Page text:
#1246: A Sunday Kind of Love by Jan and Dean
Jan and Dean were a pop duo who formed in 1958. They met in 1957 while they were students at Emerson Junior High School in Los Angeles. A year later they were on the football team of University High School. They had adjoining lockers and began singing and harmonizing in the showers with a number of other football players. Dean Torrence was drafted into the US Army Reserve in 1958. Jan Berry went on to record his first single with Arnold P. “Arnie” Ginsburg under the name Jan & Arnie. (Ginsburg happened to have a namesake, Arnie “woo woo” Ginsburg, who was a career DJ in Boston including on WMEX). The hit, “Jennie Lee”, was penned by Ginsburg and inspired by a poster of a local Hollywood burlesque performer. Jan and Arnie performed on American Bandstand in May and the tune went to #8 on the Billboard charts. When Dean Torrence returned Jan & Dean recorded their first Top Ten hit, “Baby Talk”, peaking at #10 in 1959 (#20 on CKWX in Vancouver).
Jan & Dean cut a striking figure on television. Tall, blonde, and physically handsome, the duo typically sported loafers, casual slacks, and ultra-hip matching sweaters or jackets. By all accounts, the finger-snapping, shuffle-stepping Jan & Dean stood out in sharp contrast compared to the dark-haired, suit-and-tie crooners who were cranking out hits on the East Coast. In Jan & Dean, Lou Adler had found a definite “West Coast” marketability — and the ride was just beginning.
His growing musical talents had taken Jan beyond the realm of Jan & Dean. In May 1961, with a deal secured by manager and producer Lou Adler, Liberty Records released a single by The Gents called “Jump in the Line”. The song was written primarily by Tony Minichiello and Manuel Sanchez — both of whom, like Berry, were alumni of University High School. It was produced by Jan Berry, with assistance from Don Altfeld — and both tunes were quite a departure from the established Jan & Dean sound. “Jump In The Line” was a Chubby Checker-like rocker (with perhaps a hint of Harry Belafonte) with tight, three-part backing harmonies. Lou Adler was given official credit for producing The Gents’ single. While it didn’t burn up the charts, it showcased Jan’s burgeoning talents in the studio. He was twenty years old.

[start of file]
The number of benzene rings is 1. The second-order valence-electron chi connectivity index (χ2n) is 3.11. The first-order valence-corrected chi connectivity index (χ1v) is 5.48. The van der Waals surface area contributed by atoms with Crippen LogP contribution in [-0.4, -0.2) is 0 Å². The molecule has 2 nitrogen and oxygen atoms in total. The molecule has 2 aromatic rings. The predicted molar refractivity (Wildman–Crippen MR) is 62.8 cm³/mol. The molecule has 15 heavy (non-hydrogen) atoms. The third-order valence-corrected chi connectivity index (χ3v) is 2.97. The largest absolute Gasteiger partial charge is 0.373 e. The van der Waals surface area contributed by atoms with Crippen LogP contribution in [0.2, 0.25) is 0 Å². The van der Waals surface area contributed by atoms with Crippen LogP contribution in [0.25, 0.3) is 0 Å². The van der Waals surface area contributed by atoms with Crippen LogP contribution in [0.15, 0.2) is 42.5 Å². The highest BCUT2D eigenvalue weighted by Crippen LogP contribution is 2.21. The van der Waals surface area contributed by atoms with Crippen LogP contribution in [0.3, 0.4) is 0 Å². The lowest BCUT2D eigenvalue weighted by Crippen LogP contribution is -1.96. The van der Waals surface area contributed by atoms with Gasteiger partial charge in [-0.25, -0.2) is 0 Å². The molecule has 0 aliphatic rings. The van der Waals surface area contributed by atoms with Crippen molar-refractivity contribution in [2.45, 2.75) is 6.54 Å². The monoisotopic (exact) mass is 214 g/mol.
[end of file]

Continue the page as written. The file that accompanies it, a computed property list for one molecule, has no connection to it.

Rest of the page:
After their hit single “Baby Talk,” Jan and Dean recorded a number of songs that mostly met with limited or modest success. These included a recording of the folk standard “Clementine,” a cover of the 1953 R&B classic by The Crows called “Gee.” They had their first Top Ten hit in Vancouver with “Heart and Soul”, a pop standard from 1938 with music by Hoagy Carmichael and lyrics by Frank Loesser. The song did less well in the USA peaking on the Billboard Hot 100 at #25 on July 29, 1961. Earlier that summer the doo-wop group, The Cleftones, took “Heart And Soul” to #18 on June 24, 1961 on the Billboard Hot 100, though their version didn’t chart in Vancouver. Their next single, “Julie“, was a cover of a #5 hit by the Crescendos in 1958.
Coming off their eighth charting song on the local pop charts in Vancouver, the ninth song to appear on the Vancouver pop charts by Jan and Dean was “A Sunday Kind Of Love”. This was their fifth single release in a 22-month period, beginning in January 1960, where they recorded a cover version of an earlier hit tune.
“A Sunday Kind Of Love” was a popular song composed by Barbara Belle, Anita Leonard, Stan Rhodes, and Louis Prima published in 1946. That year Fran Warren had a minor hit with the song backed by Claude Thornhill and his Orchestra. Ella Fitzgerald chose to record it in 1947.
In 1953, Harlem doo-wop group, The Harptones, gave an inspiring cover of the song now considered an R&B classic. However, distribution problems prevented it from becoming a national hit in the USA. The Harptones were inducted into the Vocal Group Hall of Fame in 2002. They performed as a group between 1951 and 2014 with a rotating line-up anchored over six decades by Willie Winfield, William Dempsey and Raoul Cita.